Press freedom in the country has benefited from a return to a stable political situation after the coup that occurred in 2000. Fijian media are dynamic and pluralist.

The spectre of the May 2000 coup and the tensions among Melanesian and Indo-Fijian communities still hang over the country's press. The reinstatement of the country's 1997 Constitution, following an historic decision by the Court of Appeals in March 2001, was excellent news for the respect of freedom of speech. But some media note that it is still dangerous to discuss the problems of cohabitation between the country's two main ethnic communities.

Private media are dynamic, and they attempt to satisfy the desires of the different communities. New publications have been launched recently, and, in January 2001, the Daily Post published a supplement in Chinese, after creating a weekly in Hindustani (the language of the Indo-Fijians) several months before.

Pressure and obstruction

On 7 February 2001, Michael Field, a journalist with Agence France-Presse, was implicated by Jioji Kotobalavu, a member of the Prime Minister's cabinet, in an article published in the Fiji Times. Field was criticised for publishing an article on 1 February, discussing the state of health of former president Ratu Sir Kamisese Mara. Michael Field also wrote that the current Prime Minister, Laisenia Qarase, seemed "isolated" during the recent conference of heads of states of Pacific Islands in Honolulu. Kotobalavu strongly denounced this information as being "fabricated".

On the morning of 22 February, about 50 policemen took position in front of the Raffles Tradewinds hotel shortly before the recording of the "Close Up" programme for the Fiji One television channel. Twenty-three leaders and representative personalities of the archipelago were to discuss the political future of the country. The police threatened to arrest all the participants if a "meeting" took place. A few hours later, the programming manager announced that the programme was cancelled for "technical reasons". Since early February, the authorities had implemented a "shield operation" in order to ban all demonstrations in the country related to the hearings of the Court of Appeals which was to decide on the validity of the 1997 Constitution.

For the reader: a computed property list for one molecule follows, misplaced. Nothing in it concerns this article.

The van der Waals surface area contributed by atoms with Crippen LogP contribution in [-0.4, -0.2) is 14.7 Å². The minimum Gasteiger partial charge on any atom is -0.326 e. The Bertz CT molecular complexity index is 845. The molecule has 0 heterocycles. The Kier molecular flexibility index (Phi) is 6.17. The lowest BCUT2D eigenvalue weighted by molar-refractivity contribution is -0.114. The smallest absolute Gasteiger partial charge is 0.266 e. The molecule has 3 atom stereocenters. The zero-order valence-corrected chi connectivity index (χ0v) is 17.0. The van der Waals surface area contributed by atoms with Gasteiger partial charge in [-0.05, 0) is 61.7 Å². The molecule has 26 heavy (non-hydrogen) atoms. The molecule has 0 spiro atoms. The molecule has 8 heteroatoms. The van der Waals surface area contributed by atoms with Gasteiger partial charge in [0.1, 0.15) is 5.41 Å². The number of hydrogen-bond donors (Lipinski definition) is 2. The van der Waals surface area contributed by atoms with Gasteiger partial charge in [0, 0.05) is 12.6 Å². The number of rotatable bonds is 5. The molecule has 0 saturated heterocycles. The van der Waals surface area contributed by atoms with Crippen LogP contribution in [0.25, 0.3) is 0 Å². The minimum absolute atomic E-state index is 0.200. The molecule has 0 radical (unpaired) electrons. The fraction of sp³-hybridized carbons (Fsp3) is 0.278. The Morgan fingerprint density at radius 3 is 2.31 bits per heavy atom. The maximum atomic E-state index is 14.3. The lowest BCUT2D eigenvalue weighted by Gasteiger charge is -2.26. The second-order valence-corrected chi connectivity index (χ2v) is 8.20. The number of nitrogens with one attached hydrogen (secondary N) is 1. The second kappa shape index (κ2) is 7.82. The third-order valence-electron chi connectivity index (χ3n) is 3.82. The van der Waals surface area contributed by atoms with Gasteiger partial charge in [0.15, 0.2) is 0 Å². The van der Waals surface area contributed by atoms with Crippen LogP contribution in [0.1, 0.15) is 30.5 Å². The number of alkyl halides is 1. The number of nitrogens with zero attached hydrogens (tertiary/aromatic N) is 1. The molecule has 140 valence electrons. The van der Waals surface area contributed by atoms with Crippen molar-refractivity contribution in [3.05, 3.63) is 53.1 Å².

On 6 April, the Fijian prosecutor dropped charges for "illegal assembly" against Ruci Mafi and Theresa Ralogaivau, respectively journalists for the daily Fiji Times and the Fijian national radio. The two journalists had covered a mutiny, in July 2000, in the Sukunaivalu barracks (Vanua Levu Island, in the north of the archipelago). They were arrested and charged with "illegal assembly and illegal use of a vehicle", then released after paying a small amount of bail. In late April, high-level government officials accused Indo-Fijian journalists of "setting Fijians against each other and orchestrating a campaign to destabilise and divide." These accusations, that some journalists considered "racist", followed the exclusive broadcast of an interview with former President Ratu Mara discussing the circumstances of the May 2000 coup.

In September, tension again increased between the government and the press. The Minister of Information allegedly declared that the government should "control the media" because their information was "biased". A governmental directive ordered ministers to no longer speak to the press but only respond to written questions.

On 11 October, the Fijian daily Sun openly denounced the government's press bill. According to this newspaper, two bills concerning the press and audiovisual media would allow authorities to control the content of information. Fijian Islands already have a system of mediation through the Media Council, whose independence is not fully guaranteed.


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